The case study used here to illustrate the notion voodoo decision theory examines a non-probabilistic decision theory for severe uncertainty called info-gap decision theory, which is claimed to be new, and what is more, particularly suitable for dealing with a severe uncertainty that is characterized by
- A vast (e.g. unbounded) uncertainty space.
- A poor point estimate that can be substantially wrong.
- A likelihood-free quantification of uncertainty.
Indeed, its advocates hail it as an approach to robust decision under severe uncertainty that is radically different from all current theories for decision under such conditions.
The fact of the matter is, however, that its robustness model is a simple radius of stability model (circa 1960). This means that, like any robustness theory that is based on a radius of stability model, info-gap decision theory is not designed to seek robustness against severe uncertainty, but rather (local) robustness against small perturbations in the nominal value of the parameter of interest.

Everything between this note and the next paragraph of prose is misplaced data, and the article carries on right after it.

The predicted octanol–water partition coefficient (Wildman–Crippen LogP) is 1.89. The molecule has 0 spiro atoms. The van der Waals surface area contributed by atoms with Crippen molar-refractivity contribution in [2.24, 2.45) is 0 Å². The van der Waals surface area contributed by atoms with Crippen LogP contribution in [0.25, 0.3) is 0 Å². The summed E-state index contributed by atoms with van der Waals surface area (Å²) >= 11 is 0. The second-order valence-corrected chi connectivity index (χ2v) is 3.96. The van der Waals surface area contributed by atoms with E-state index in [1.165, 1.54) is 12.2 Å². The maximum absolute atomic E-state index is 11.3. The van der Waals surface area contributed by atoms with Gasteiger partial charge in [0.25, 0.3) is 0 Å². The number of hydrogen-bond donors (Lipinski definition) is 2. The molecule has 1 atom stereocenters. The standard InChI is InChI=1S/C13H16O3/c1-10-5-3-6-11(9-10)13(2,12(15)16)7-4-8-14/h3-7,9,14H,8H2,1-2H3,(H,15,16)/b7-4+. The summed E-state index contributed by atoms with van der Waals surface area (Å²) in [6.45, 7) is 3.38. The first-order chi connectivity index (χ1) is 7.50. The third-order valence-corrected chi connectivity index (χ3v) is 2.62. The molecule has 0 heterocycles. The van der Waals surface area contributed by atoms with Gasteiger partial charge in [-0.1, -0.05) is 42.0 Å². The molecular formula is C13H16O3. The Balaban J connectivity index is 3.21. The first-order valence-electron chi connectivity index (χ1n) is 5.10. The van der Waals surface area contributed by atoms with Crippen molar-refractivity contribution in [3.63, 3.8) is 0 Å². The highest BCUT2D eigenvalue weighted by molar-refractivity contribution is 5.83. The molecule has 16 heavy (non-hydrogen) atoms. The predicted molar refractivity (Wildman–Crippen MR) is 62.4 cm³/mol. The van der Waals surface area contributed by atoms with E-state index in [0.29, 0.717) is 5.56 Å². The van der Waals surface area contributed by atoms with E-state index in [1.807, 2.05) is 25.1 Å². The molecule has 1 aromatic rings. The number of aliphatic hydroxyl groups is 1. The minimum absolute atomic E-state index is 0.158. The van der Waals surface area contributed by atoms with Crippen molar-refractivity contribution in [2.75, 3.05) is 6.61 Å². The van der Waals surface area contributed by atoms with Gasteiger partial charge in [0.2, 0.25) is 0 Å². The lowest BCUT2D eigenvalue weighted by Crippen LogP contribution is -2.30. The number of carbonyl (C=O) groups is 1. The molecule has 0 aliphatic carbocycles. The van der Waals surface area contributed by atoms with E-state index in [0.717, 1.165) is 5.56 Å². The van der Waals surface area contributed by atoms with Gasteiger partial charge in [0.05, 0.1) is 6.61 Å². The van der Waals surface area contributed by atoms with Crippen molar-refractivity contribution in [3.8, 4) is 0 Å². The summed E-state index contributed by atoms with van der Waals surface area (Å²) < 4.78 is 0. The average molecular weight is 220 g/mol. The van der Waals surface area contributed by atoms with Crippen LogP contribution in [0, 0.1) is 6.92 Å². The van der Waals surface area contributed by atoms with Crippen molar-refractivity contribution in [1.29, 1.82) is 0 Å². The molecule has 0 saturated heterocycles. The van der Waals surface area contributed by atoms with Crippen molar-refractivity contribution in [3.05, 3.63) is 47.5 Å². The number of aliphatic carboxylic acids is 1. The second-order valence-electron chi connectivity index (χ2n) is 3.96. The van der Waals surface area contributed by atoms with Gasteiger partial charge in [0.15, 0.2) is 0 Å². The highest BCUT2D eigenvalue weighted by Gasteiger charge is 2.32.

The question therefore arising is this:
How can an approach for tackling a severe uncertainty of this type, that is so patently flawed, possibly be advocated by senior risk analysts/scholars and academic research centers?
The objective of this project is to address this intriguing question through a comprehensive critique of this theory.
In a nutshell, the main thesis that will be argued here is that this is due to the fooled by robustness effect, where local robustness is mistaken for global robustness. In the case of info-gap decision theory, this blurring of the distinction between local and global robustness leads to the misconstruction of local robustness as robustness to severe uncertainty.
The case of info-gap decision theory is further exacerbated by the failure to appreciate that info-gap’s robustness model is in fact a very simple instance of Wald’s famous Maximin model (circa 1940), hence, a very simple robust optimization model.